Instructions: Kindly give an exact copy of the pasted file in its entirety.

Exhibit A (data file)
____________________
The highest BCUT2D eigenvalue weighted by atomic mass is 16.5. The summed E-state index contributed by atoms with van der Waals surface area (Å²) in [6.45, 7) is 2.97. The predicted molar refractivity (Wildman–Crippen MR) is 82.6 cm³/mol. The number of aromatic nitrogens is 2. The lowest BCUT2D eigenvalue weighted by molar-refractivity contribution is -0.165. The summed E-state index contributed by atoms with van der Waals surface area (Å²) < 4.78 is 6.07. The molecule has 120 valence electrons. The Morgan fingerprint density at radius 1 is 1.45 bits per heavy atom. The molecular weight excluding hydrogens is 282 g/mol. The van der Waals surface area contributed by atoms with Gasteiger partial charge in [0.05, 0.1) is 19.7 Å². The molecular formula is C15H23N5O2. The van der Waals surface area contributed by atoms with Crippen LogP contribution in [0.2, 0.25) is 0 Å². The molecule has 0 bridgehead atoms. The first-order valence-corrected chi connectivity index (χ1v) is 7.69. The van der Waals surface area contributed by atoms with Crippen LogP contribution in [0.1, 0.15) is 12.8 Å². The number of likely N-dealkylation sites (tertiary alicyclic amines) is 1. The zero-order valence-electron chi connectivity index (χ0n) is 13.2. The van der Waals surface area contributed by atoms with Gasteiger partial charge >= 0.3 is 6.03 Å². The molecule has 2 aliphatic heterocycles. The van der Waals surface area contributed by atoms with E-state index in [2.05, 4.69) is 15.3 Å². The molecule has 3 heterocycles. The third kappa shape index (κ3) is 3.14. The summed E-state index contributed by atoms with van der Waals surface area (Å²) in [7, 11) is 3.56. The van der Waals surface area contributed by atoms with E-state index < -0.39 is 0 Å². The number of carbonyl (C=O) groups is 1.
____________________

The highest BCUT2D eigenvalue weighted by atomic mass is 16.5. The summed E-state index contributed by atoms with van der Waals surface area (Å²) in [6.45, 7) is 2.97. The predicted molar refractivity (Wildman–Crippen MR) is 82.6 cm³/mol. The number of aromatic nitrogens is 2. The lowest BCUT2D eigenvalue weighted by molar-refractivity contribution is -0.165. The summed E-state index contributed by atoms with van der Waals surface area (Å²) < 4.78 is 6.07. The molecule has 120 valence electrons. The Morgan fingerprint density at radius 1 is 1.45 bits per heavy atom. The molecular weight excluding hydrogens is 282 g/mol. The van der Waals surface area contributed by atoms with Gasteiger partial charge in [0.05, 0.1) is 19.7 Å². The molecular formula is C15H23N5O2. The van der Waals surface area contributed by atoms with Crippen LogP contribution in [0.2, 0.25) is 0 Å². The molecule has 0 bridgehead atoms. The first-order valence-corrected chi connectivity index (χ1v) is 7.69. The van der Waals surface area contributed by atoms with Crippen LogP contribution in [0.1, 0.15) is 12.8 Å². The number of likely N-dealkylation sites (tertiary alicyclic amines) is 1. The zero-order valence-electron chi connectivity index (χ0n) is 13.2. The van der Waals surface area contributed by atoms with Gasteiger partial charge >= 0.3 is 6.03 Å². The molecule has 2 aliphatic heterocycles. The van der Waals surface area contributed by atoms with E-state index in [2.05, 4.69) is 15.3 Å². The molecule has 3 heterocycles. The third kappa shape index (κ3) is 3.14. The summed E-state index contributed by atoms with van der Waals surface area (Å²) in [7, 11) is 3.56. The van der Waals surface area contributed by atoms with E-state index < -0.39 is 0 Å². The number of carbonyl (C=O) groups is 1.